Tracey O’Connell, owner of Tod Mountain Ranch in BC, Canada, explains the challenges faced with running a guest ranch located in prime forest fire territory...
“Every year since opening we have experienced fires within 50km of the ranch,” explains Tracey. “The most noteworthy – and scary – came in 2009, when lightening started a fire on the mountain just opposite the ranch.”
Terrifyingly, the fire raged for several weeks and travelled down the mountain to within 1km of Tod Mountain ranch. Staff and guests were ready to evacuate the Canada guest ranch at a moment’s notice, and evacuation plans were even put in place for the horses. “With the assistance of the RCMP, we planned to run our herd of horses 5km down a gravel road to a neighbour’s property,” Tracey explains. “Our neighbour had kindly offered to allow us to put our horses in a section of his hayfield – which had yet to be harvested!"
For Tracey and her family, the experience was more than just a threat to their lives – it was a threat to their whole livelihood and everything they had worked on since taking on the guest ranch operation in 2008, just one year earlier. For the guests staying at Tod Mountain at the time, however, the fire provided an element of drama and excitement to their dude ranch vacations. “We had several guests here during the period the fire burned,” recalls Tracey. “They particularly appreciated the sound and light show provided by the planes and helicopters flying overhead all day – and were very excited when one of the helicopters landed in our pasture, right in front of the lodge, to try to take water from the creek. But perhaps the best part for our female guests was the constant parade of firecrew that visited us during that period to check on us and keep us updated…!”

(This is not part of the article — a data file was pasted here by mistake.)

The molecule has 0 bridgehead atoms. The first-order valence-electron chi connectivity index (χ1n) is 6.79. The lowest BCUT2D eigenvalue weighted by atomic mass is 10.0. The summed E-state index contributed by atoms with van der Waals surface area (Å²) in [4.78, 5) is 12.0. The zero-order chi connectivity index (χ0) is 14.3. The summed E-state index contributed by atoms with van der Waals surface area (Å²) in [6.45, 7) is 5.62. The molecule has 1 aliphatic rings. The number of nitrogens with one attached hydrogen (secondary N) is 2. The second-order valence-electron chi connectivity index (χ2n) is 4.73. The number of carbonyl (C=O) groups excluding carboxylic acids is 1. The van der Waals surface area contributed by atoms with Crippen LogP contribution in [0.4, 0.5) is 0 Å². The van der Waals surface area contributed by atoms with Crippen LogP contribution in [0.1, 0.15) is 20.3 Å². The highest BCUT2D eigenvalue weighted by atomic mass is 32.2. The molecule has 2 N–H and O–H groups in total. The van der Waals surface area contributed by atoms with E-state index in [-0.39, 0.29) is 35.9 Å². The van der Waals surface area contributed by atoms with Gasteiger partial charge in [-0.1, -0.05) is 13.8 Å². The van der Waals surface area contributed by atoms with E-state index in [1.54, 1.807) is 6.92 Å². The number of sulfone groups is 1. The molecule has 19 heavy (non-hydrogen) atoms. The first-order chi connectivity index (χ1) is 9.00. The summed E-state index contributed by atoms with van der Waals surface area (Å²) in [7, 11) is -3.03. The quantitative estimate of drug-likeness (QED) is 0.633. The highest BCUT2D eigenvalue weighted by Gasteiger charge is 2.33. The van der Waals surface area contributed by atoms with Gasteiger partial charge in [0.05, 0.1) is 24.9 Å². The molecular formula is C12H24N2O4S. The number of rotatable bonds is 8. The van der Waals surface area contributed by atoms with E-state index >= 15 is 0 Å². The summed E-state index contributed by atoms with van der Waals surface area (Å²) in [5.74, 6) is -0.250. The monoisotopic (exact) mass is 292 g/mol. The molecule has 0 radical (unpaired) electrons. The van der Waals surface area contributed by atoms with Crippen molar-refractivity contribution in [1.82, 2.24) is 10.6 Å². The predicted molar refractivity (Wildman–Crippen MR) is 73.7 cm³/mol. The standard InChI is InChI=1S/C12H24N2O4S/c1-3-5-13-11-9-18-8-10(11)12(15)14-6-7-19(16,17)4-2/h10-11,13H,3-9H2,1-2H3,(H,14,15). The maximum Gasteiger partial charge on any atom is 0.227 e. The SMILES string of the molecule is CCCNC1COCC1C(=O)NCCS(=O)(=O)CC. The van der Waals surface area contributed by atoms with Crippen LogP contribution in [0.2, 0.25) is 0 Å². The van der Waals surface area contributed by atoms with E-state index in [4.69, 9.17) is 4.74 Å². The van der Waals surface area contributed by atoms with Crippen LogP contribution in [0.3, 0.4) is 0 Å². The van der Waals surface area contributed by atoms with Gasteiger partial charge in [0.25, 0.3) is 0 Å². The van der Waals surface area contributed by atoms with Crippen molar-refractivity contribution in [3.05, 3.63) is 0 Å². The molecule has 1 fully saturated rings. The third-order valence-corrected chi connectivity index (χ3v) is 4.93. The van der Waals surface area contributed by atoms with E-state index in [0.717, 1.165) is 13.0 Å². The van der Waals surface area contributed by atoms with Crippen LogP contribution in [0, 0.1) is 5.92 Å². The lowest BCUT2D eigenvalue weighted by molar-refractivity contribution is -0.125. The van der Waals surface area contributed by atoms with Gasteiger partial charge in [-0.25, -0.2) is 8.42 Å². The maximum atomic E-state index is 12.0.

Raging from 19 August to 9 September, the fire spread to more than 250 hectares. Tod Mountain ranch was used as a staging area for the ground crews and medical crews, until the fire was finally stamped out by a fire crew comprising more than 170 fire fighters.
“During the period of the fire and for several weeks after, we lost the use of a number of our trails to the west of our property,” Tracey adds. “However, once the fire was out and the ground crews finished the clean-up, not only were we able to get back on our existing trails, but the construction of a new fireguard opened up a whole new trail for us.”
Fire is just one of the many environmental threats faced by guest ranches throughout the world, but in true ranching style they work through it together - and always find a positive in the situation!
For more information on Tod Mountain Ranch, view their ranch profile at Top50Ranches.com